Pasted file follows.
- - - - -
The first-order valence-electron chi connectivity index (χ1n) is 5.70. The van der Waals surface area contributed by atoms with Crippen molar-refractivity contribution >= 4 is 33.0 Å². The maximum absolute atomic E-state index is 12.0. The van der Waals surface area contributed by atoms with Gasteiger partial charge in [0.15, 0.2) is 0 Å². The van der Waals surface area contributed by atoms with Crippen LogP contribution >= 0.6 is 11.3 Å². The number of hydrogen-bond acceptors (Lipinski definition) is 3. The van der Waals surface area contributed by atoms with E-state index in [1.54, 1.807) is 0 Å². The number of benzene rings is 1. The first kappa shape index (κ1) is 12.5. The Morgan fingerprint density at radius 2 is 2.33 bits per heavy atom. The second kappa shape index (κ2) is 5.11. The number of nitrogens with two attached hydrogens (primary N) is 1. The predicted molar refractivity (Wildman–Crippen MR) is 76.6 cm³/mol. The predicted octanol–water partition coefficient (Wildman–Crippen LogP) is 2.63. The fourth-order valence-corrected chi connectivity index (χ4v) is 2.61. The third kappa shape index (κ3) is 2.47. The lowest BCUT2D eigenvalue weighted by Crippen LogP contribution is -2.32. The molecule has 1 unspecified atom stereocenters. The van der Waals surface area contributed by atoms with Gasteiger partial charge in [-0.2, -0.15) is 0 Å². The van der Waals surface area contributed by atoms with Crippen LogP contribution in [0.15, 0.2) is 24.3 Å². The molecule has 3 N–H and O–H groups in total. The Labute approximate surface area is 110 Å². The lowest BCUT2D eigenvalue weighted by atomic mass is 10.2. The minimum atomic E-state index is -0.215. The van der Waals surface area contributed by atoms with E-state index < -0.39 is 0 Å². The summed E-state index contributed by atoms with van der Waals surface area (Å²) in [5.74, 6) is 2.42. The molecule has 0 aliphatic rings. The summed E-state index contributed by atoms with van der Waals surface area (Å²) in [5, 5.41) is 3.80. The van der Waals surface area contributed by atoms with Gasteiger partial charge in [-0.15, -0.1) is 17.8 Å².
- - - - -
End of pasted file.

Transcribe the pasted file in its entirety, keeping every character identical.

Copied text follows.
The first-order valence-electron chi connectivity index (χ1n) is 5.70. The van der Waals surface area contributed by atoms with Crippen molar-refractivity contribution >= 4 is 33.0 Å². The maximum absolute atomic E-state index is 12.0. The van der Waals surface area contributed by atoms with Gasteiger partial charge in [0.15, 0.2) is 0 Å². The van der Waals surface area contributed by atoms with Crippen LogP contribution >= 0.6 is 11.3 Å². The number of hydrogen-bond acceptors (Lipinski definition) is 3. The van der Waals surface area contributed by atoms with E-state index in [1.54, 1.807) is 0 Å². The number of benzene rings is 1. The first kappa shape index (κ1) is 12.5. The Morgan fingerprint density at radius 2 is 2.33 bits per heavy atom. The second kappa shape index (κ2) is 5.11. The number of nitrogens with two attached hydrogens (primary N) is 1. The predicted molar refractivity (Wildman–Crippen MR) is 76.6 cm³/mol. The predicted octanol–water partition coefficient (Wildman–Crippen LogP) is 2.63. The fourth-order valence-corrected chi connectivity index (χ4v) is 2.61. The third kappa shape index (κ3) is 2.47. The lowest BCUT2D eigenvalue weighted by Crippen LogP contribution is -2.32. The molecule has 1 unspecified atom stereocenters. The van der Waals surface area contributed by atoms with Gasteiger partial charge in [-0.2, -0.15) is 0 Å². The van der Waals surface area contributed by atoms with Crippen LogP contribution in [0.15, 0.2) is 24.3 Å². The molecule has 3 N–H and O–H groups in total. The Labute approximate surface area is 110 Å². The lowest BCUT2D eigenvalue weighted by atomic mass is 10.2. The minimum atomic E-state index is -0.215. The van der Waals surface area contributed by atoms with E-state index < -0.39 is 0 Å². The summed E-state index contributed by atoms with van der Waals surface area (Å²) in [5.74, 6) is 2.42. The molecule has 0 aliphatic rings. The summed E-state index contributed by atoms with van der Waals surface area (Å²) in [5, 5.41) is 3.80. The van der Waals surface area contributed by atoms with Gasteiger partial charge in [-0.15, -0.1) is 17.8 Å².